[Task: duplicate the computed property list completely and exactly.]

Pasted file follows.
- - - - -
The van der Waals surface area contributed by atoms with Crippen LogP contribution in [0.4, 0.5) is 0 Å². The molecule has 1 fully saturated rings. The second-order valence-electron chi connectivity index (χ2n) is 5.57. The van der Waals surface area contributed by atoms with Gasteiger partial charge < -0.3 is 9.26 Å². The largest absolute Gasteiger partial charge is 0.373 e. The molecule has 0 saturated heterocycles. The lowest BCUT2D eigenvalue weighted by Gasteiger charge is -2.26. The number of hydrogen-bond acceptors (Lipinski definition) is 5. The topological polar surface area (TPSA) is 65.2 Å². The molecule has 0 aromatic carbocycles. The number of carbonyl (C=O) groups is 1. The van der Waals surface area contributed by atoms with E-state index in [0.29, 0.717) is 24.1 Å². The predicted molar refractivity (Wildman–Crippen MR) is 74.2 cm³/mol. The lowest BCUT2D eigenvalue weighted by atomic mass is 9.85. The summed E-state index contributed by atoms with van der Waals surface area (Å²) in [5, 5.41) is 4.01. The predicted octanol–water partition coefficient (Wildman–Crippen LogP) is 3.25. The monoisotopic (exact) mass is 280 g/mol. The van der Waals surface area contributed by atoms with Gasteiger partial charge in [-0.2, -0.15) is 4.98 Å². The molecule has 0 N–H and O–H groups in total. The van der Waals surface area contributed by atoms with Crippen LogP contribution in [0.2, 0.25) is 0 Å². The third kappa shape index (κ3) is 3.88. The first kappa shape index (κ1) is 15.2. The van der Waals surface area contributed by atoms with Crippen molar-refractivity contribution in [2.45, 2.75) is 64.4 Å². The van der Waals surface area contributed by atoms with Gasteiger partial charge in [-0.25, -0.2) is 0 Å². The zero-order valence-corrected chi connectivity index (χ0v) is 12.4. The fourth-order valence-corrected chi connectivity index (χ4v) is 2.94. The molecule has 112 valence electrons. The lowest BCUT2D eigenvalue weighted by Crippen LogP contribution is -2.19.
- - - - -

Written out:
The van der Waals surface area contributed by atoms with Crippen LogP contribution in [0.4, 0.5) is 0 Å². The molecule has 1 fully saturated rings. The second-order valence-electron chi connectivity index (χ2n) is 5.57. The van der Waals surface area contributed by atoms with Gasteiger partial charge < -0.3 is 9.26 Å². The largest absolute Gasteiger partial charge is 0.373 e. The molecule has 0 saturated heterocycles. The lowest BCUT2D eigenvalue weighted by Gasteiger charge is -2.26. The number of hydrogen-bond acceptors (Lipinski definition) is 5. The topological polar surface area (TPSA) is 65.2 Å². The molecule has 0 aromatic carbocycles. The number of carbonyl (C=O) groups is 1. The van der Waals surface area contributed by atoms with E-state index in [0.29, 0.717) is 24.1 Å². The predicted molar refractivity (Wildman–Crippen MR) is 74.2 cm³/mol. The lowest BCUT2D eigenvalue weighted by atomic mass is 9.85. The summed E-state index contributed by atoms with van der Waals surface area (Å²) in [5, 5.41) is 4.01. The predicted octanol–water partition coefficient (Wildman–Crippen LogP) is 3.25. The monoisotopic (exact) mass is 280 g/mol. The van der Waals surface area contributed by atoms with Gasteiger partial charge in [-0.2, -0.15) is 4.98 Å². The molecule has 0 N–H and O–H groups in total. The van der Waals surface area contributed by atoms with Crippen LogP contribution in [0.2, 0.25) is 0 Å². The third kappa shape index (κ3) is 3.88. The first kappa shape index (κ1) is 15.2. The van der Waals surface area contributed by atoms with Crippen molar-refractivity contribution in [2.45, 2.75) is 64.4 Å². The van der Waals surface area contributed by atoms with Gasteiger partial charge in [-0.25, -0.2) is 0 Å². The zero-order valence-corrected chi connectivity index (χ0v) is 12.4. The fourth-order valence-corrected chi connectivity index (χ4v) is 2.94. The molecule has 112 valence electrons. The lowest BCUT2D eigenvalue weighted by Crippen LogP contribution is -2.19.